Robert Southey's kaleidoscope: The Doctor, &c
thesisposted on 2023-08-30, 16:10 authored by Sabina Akram
This thesis investigates the last text published by Robert Southey, The Doctor, &c (1834-1847), and argues that while Southey may have moved to political conservatism as he grew older, his writing became even more radically experimental. Southey’s text is a kaleidoscopic fusion and includes a range of topics that consists of the plot of Doctor Daniel Dove, autobiographical elements, Southey’s religious and political views, historical retellings and musical compositions, which have all been embedded within a postmodern narrative. The reason for this research is that, while other influences on Southey focus predominately on his early works, life or politics, the concept that The Doctor, &c demonstrates early postmodern characteristics and self-reflective portraits has been neglected. Five topics are identified within this thesis: identity, autobiography, postmodernism, religious politics and fairy tales, which combined establish the central argument that Southey’s text contains a kaleidoscope of ideas all combined together to create his most experimental composition. By examining the contextual background, The Doctor, &c is likened to Christopher Smart’s The Midwife, Or Old Woman’s Magazine (1751-1753) and recognises that the original tale of Doctor Daniel Dove first appeared within Smart’s periodical. Close readings of Southey’s letters and the text itself draw out comparisons, which indicate Samuel Taylor Coleridge urged Southey to write The Doctor, &c. I argue that Coleridge was the primary link that connected Southey and Smart and, essentially, The Doctor, &c was formed on the basis of collapsed projects between Coleridge and Southey. Subsequently, this thesis demonstrates that the idea for the text occurred as early as 1807 and written throughout Southey’s life until the first volume was finally published in 1834.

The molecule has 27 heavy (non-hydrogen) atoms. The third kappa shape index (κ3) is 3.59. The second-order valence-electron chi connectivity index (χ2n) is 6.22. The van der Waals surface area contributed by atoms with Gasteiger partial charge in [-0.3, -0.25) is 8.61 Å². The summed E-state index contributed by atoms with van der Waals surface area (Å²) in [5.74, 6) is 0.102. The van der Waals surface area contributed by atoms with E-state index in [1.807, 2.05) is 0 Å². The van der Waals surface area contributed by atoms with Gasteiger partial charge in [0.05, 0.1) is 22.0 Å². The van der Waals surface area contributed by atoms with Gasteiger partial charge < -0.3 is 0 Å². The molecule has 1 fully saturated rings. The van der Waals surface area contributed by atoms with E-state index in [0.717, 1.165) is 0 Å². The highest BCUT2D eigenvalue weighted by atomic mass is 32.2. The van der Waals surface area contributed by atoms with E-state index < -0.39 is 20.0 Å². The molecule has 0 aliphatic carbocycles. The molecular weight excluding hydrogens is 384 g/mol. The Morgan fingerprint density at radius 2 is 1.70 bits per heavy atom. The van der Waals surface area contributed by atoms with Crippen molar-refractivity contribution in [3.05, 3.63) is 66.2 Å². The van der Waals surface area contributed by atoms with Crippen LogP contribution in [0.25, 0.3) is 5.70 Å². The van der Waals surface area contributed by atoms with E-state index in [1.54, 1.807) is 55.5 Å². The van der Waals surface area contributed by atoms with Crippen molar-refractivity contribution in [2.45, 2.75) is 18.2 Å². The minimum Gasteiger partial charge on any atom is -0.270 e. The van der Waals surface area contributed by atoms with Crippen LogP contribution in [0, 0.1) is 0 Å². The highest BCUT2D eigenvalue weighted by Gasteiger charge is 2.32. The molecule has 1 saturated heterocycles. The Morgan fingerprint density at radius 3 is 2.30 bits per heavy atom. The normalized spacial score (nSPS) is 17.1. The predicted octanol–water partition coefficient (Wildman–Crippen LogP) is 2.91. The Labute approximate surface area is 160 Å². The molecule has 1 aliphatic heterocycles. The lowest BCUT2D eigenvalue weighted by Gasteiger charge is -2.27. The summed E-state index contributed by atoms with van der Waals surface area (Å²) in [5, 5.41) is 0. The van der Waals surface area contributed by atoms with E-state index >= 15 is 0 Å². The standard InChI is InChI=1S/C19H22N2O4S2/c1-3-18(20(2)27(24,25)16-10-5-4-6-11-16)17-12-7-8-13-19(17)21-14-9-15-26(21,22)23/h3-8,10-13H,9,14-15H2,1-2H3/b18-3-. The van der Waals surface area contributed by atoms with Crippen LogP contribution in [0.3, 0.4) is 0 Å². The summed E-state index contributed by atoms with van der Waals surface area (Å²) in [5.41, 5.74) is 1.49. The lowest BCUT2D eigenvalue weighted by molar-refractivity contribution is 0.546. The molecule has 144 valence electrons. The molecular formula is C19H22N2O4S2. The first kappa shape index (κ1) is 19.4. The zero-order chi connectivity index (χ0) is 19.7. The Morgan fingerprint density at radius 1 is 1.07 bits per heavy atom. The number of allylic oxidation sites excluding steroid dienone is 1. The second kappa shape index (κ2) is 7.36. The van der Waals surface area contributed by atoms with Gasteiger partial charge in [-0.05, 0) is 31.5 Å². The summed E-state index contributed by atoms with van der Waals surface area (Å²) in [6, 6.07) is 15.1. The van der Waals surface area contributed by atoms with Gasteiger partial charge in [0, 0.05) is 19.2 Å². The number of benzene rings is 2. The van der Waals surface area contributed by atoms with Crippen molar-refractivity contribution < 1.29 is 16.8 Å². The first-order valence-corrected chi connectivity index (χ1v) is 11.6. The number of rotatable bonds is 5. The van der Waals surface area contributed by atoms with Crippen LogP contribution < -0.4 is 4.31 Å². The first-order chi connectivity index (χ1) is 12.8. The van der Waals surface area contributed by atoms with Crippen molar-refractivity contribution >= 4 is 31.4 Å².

InstitutionAnglia Ruskin University
- Accepted version